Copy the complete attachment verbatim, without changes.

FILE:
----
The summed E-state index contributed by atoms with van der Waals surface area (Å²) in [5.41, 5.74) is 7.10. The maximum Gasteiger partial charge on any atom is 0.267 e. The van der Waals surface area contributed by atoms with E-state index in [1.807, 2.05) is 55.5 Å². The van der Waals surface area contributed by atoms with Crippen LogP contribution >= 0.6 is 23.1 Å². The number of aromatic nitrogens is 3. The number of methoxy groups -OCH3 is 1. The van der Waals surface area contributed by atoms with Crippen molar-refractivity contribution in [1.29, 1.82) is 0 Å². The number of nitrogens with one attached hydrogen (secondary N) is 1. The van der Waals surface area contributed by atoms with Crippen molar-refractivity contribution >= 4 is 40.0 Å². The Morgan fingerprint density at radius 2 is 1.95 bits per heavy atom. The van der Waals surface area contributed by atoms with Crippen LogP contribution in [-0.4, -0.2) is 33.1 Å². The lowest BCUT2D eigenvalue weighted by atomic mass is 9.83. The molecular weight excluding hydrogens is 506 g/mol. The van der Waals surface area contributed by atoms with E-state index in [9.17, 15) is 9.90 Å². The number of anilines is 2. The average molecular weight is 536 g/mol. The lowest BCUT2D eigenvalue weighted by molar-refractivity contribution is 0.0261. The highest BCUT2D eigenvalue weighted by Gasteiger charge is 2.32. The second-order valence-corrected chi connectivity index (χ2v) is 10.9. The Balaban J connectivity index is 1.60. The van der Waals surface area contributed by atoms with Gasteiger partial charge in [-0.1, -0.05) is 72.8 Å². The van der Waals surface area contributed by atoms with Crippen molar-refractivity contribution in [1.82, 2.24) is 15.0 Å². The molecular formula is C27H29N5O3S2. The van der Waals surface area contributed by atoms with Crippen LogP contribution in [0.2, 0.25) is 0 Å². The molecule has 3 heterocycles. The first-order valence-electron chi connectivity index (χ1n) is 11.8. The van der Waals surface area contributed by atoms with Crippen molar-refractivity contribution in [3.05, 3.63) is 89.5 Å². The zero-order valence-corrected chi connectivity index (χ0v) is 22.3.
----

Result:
The summed E-state index contributed by atoms with van der Waals surface area (Å²) in [5.41, 5.74) is 7.10. The maximum Gasteiger partial charge on any atom is 0.267 e. The van der Waals surface area contributed by atoms with E-state index in [1.807, 2.05) is 55.5 Å². The van der Waals surface area contributed by atoms with Crippen LogP contribution >= 0.6 is 23.1 Å². The number of aromatic nitrogens is 3. The number of methoxy groups -OCH3 is 1. The van der Waals surface area contributed by atoms with Crippen molar-refractivity contribution in [1.29, 1.82) is 0 Å². The number of nitrogens with one attached hydrogen (secondary N) is 1. The van der Waals surface area contributed by atoms with Crippen molar-refractivity contribution >= 4 is 40.0 Å². The Morgan fingerprint density at radius 2 is 1.95 bits per heavy atom. The van der Waals surface area contributed by atoms with Crippen LogP contribution in [-0.4, -0.2) is 33.1 Å². The lowest BCUT2D eigenvalue weighted by atomic mass is 9.83. The molecular weight excluding hydrogens is 506 g/mol. The van der Waals surface area contributed by atoms with E-state index in [9.17, 15) is 9.90 Å². The number of anilines is 2. The average molecular weight is 536 g/mol. The lowest BCUT2D eigenvalue weighted by molar-refractivity contribution is 0.0261. The highest BCUT2D eigenvalue weighted by Gasteiger charge is 2.32. The second-order valence-corrected chi connectivity index (χ2v) is 10.9. The Balaban J connectivity index is 1.60. The van der Waals surface area contributed by atoms with Gasteiger partial charge in [-0.1, -0.05) is 72.8 Å². The van der Waals surface area contributed by atoms with Crippen molar-refractivity contribution in [1.82, 2.24) is 15.0 Å². The molecular formula is C27H29N5O3S2. The van der Waals surface area contributed by atoms with Crippen LogP contribution in [0.2, 0.25) is 0 Å². The molecule has 3 heterocycles. The first-order valence-electron chi connectivity index (χ1n) is 11.8. The van der Waals surface area contributed by atoms with Crippen molar-refractivity contribution in [3.05, 3.63) is 89.5 Å². The zero-order valence-corrected chi connectivity index (χ0v) is 22.3.